• Examples of Teacher L using humor with his students: at recess he made faces with a female student M while she was drawing, he rolled a fake dice made out of the click toys the class loves to use in their free time in a game a lot of the boys had been playing, etc.

    • His humor is always appropriate for the classroom (in my opinion) and it seems to build strong, positive relationships with his students. I think having the teacher be seen by students as a friendly figure as well as an authority figure is particularly important in elementary years, but essential throughout. The teacher often plays a counseling role, and a counselor should or must (?) be seen in a friendly way to build trust.

Music Class

  • They rehearsed a dance for the class musical, practiced singing 3 of the songs, then practiced the dance again

  • The teacher taught the class to follow each other when dancing and not him.

  • He had to speak to them about their behavior a lot, much more than Teacher L does.

    • I wonder if this has to do with the context of a “specials” class making the students feel the rules are less strict rather than the music teacher’s abilities, since he seems like a very good teacher. Context is very important in facilitating student behavior; I was often in classes where once we had a slightly less authoritative teacher, or a more free environment, students would often take advantage

Precursor to Carini’s Descriptive Review:

Events from this day made me want to write a Carini Descriptive Review. I wanted to record the events of this week, and write the review after I have considered the student further in one more visit.

  • Student is named Linda. She often disrupts the class and has trouble paying attention. In this friendly environment, she is not quite an outcast, but the class is aware of her differences, whether they be learning or behavioral. I do not know specifically, but after the incidents of the day I spoke briefly to Teacher L about her. He said that she has emotional issues, but I do not know their specific type or severity.

  • In music class, Linda was being constantly disruptive while the class rehearsed. The teacher would have to interrupt their rehearsal of the dance or song to speak to her. The rest of the class was growing frustrated and would try and manage her behavior as well, saying things like, ‘Come on, Linda!’ The music teacher was constantly telling her and other students to “worry about yourself” but also told Linda she should listen to her classmates.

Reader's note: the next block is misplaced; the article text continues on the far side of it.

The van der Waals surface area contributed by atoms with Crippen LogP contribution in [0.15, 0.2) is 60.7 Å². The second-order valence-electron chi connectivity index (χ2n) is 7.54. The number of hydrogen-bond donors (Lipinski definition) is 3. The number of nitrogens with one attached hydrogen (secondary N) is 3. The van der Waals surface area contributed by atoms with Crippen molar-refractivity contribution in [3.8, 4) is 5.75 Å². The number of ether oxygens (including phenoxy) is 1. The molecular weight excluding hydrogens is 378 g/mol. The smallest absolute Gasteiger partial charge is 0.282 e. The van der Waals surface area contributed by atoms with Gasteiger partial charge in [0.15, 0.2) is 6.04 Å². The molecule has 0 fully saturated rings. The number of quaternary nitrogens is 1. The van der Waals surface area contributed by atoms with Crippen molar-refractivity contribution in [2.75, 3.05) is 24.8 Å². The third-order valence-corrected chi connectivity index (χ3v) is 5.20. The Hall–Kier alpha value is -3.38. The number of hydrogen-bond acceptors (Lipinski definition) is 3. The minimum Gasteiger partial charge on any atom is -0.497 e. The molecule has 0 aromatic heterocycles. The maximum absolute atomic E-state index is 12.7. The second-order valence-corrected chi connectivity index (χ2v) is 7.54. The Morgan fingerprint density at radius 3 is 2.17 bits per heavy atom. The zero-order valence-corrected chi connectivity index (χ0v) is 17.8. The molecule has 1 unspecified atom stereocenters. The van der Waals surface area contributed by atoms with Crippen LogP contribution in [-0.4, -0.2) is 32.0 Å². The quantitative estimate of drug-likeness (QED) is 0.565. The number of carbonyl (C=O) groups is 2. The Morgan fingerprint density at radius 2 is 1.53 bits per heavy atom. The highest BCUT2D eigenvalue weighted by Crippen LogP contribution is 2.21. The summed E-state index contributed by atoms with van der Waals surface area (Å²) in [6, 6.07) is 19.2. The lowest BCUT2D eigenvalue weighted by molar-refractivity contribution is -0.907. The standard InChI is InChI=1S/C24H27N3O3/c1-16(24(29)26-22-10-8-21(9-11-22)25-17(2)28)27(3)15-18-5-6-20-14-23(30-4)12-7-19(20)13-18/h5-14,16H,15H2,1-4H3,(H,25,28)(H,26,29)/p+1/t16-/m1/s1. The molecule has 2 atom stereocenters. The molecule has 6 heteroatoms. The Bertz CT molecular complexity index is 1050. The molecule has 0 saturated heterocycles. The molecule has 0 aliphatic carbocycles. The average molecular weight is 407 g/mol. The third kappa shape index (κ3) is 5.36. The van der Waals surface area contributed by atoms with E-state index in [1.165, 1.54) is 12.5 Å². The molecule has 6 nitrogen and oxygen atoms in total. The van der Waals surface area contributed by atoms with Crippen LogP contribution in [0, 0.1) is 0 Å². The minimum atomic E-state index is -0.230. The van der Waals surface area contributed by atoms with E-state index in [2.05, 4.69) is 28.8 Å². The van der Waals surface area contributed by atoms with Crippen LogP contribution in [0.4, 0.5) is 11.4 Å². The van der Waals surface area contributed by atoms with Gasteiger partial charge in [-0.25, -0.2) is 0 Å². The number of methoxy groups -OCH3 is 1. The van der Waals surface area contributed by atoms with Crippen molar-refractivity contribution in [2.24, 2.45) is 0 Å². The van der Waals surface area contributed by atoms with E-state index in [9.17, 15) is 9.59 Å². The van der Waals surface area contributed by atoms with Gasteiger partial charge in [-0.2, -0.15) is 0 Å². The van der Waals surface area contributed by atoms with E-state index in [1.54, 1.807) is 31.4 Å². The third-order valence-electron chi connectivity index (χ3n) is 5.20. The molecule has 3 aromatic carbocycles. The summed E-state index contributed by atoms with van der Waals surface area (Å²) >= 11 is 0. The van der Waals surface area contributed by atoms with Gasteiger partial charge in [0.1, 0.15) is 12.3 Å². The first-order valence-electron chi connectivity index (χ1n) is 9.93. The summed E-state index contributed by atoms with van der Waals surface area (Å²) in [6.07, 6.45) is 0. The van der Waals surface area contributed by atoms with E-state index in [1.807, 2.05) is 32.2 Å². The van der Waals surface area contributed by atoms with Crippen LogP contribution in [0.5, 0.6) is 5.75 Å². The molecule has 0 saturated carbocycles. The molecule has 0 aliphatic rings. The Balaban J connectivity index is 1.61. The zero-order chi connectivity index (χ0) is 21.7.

• During the time the class was working in their SS projects in groups, I was nearby when Linda’s partner accidentally poked her in the eye with a sheet of paper. As a dramatic child, Linda immediately began to cry very loudly. I was there to comfort her, but it turned into a separate situation when another student, hearing her crying down the hall, laughed. Linda got very upset and yelled at him, while other students were telling the laugher that it “was real” and Linda really did get hurt. The laughing stopped. The class as a whole, who ever was nearby, was very concerned for Linda’s well-being (once they figured out she wasn’t faking). However, Linda still tried to engage the student that laughed at her, perpetuating the situation.

    • Afterwards was when I had the conversation with Teacher L about Linda. He said that this often happens, only Linda is not actually hurt. Her dramatic behavior leaves the rest of the students not knowing how to act. He also described how Linda, as seen in the above incident, will bring drama upon herself by perpetuating a situation like this, not knowing how to leave it alone.

      • These incidents relate to me how necessary it is for a teacher to play a counseling role. Clearly, Linda’s emotional needs are impeding her learning, potentially the class’ as well. Addressing Linda’s emotional needs, and teaching/helping her to better manage her own behavior is a necessary part of her academic growth. (This applies in a different way to all students).